Quis custodiet ipsos custodes?
I wonder if there is a long con afoot in the Curious George universe. I no longer have any idea who is watching whom, who is the subject and who is the observer. To keep what remains of my sanity, I must believe that someone is in charge, that there is some sort of grand experiment being conducted, and that a Watcher in some sort of Foucaultian Panopticon is gleefully f*cking with his prisoners.
Is this God?
Am I God? Am I the Watcher? The nature of television seems to dictate that this is so, that I myself am the all-powerful, He Who Can End Misery With the Holy Clicker.
But I cannot end it. As a dog returneth to his vomit, so a fool returneth to his folly. A god would be able to stay away, and I am therefore a toad. I will therefore be a toad. Stoned like Stephen, still hanging onto ideology, so soaked with misguided belief that it would take a Crane to get it out. I am the prisoner, not the watcher.
So is there a simpler explanation? Is there an in-universe puppeteer who controls the destinies of all involved, so that my delusions of control and omnipotence are akin to someone reading about an experiment in a scientific journal and irrationally declaring his own hand in the results? If I am not around to hear Curious George chortle and shriek, does he make a sound?
Consider Yorbo. Yorbo is a robot, an ephemeral robot that exists for one episode only. He is dubbed George’s favorite toy by both the Man in the Yellow Hat (MYH) and George himself. If Yorbo has not achieved AI self-awareness, he is very close—Yorbo can understand George’s grunts and chitters as if they were a language, he follows complex commands, and he coherently answers questions. In my own universe, such a robot would be worth many thousands of dollars and exist either in the robotics lab of an American university or the lobby of a Tokyo car dealership.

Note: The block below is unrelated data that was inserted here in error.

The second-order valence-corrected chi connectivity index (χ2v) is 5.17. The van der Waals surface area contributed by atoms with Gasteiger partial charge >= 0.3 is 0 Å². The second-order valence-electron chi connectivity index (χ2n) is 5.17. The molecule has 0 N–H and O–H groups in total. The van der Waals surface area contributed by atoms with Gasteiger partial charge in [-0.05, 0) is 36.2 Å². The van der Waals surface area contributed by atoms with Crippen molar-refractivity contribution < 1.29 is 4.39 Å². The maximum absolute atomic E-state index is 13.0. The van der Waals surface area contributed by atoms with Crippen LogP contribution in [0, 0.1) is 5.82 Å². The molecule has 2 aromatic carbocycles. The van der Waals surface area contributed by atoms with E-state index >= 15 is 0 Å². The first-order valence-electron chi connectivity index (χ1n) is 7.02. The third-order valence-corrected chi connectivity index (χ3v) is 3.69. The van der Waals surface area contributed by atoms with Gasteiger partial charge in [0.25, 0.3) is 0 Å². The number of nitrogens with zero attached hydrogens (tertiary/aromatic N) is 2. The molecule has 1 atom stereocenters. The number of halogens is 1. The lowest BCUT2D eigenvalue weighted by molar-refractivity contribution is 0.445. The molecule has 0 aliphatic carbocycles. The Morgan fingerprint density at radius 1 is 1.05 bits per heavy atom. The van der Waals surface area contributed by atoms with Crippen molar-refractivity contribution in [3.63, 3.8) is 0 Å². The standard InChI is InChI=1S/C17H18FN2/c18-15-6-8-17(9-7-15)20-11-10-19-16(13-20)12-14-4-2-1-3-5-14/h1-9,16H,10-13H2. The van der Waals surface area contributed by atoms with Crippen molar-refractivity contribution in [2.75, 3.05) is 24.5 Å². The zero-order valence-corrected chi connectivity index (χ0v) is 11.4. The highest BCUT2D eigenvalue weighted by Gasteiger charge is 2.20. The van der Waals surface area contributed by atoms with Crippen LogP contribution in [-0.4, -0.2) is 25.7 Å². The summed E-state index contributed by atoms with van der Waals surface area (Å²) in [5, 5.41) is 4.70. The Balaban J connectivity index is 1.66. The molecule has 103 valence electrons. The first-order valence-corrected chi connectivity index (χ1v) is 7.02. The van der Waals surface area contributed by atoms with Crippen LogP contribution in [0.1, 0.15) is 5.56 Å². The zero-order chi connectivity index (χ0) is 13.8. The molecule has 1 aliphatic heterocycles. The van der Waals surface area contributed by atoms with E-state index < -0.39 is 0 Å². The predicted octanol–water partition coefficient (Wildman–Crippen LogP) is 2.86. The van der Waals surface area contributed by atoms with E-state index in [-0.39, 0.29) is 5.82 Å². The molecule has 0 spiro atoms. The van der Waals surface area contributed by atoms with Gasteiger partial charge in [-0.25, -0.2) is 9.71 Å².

Curious George takes Yorbo to the beach. When a storm rolls in, George and MYH rush into the house and leave Yorbo in the sand. When George suggests they need to get Yorbo, MYH says it is raining too hard. In fact, Yorbo the sentient robot is not even worth searching for until the storm is over, and by that time he has either been buried in the sand or washed out to sea.
MYH and George go out to look for Yorbo. MYH and George rake up all the seaweed and then just randomly dig holes. A passing beachcomber offers the use of her metal detector, but it soon runs out of batteries. What to do?
Deus ex machina. The Watcher, the Prime Experimenter, appears on MYH’s laptop screen. It is Professor Wiseman. She knows all. Wiseman has been watching. She knows there was a storm. She knows all about Yorbo, bewails his disappearance, and then instructs George on how to build his own metal detector by taping a calculator to an AM radio (I Googled this. It is not bullshit). Wiseman knows what drawer the calculator and tape are in; she knows what shelf upon which the radio can be found.
Wiseman is the panopticon. Her name is neither random nor ironic.
With the help of this gadget, Yorbo is unearthed. He is no worse for the wear, which is a stick in the eye for MYH, who had suggested earlier that water would rust a metal robot. MYH a damn fool. Yorbo jumps with glee at being found and hugs George; together, monkey and robot disappear over a sand dune, playing and living joyfully.
No one ever sees or discusses Yorbo again. Yorbo is Richie Cunningham’s older brother. Yorbo existed for George to love and lose, so that Wiseman might teach a lesson about electronics and engineering.
How do I know? Because friendships and robots and bit players are as impermanent as storms, but George does not forget a lesson. By the very next episode, Curious George is building his own machines.
-Professor Zac Showers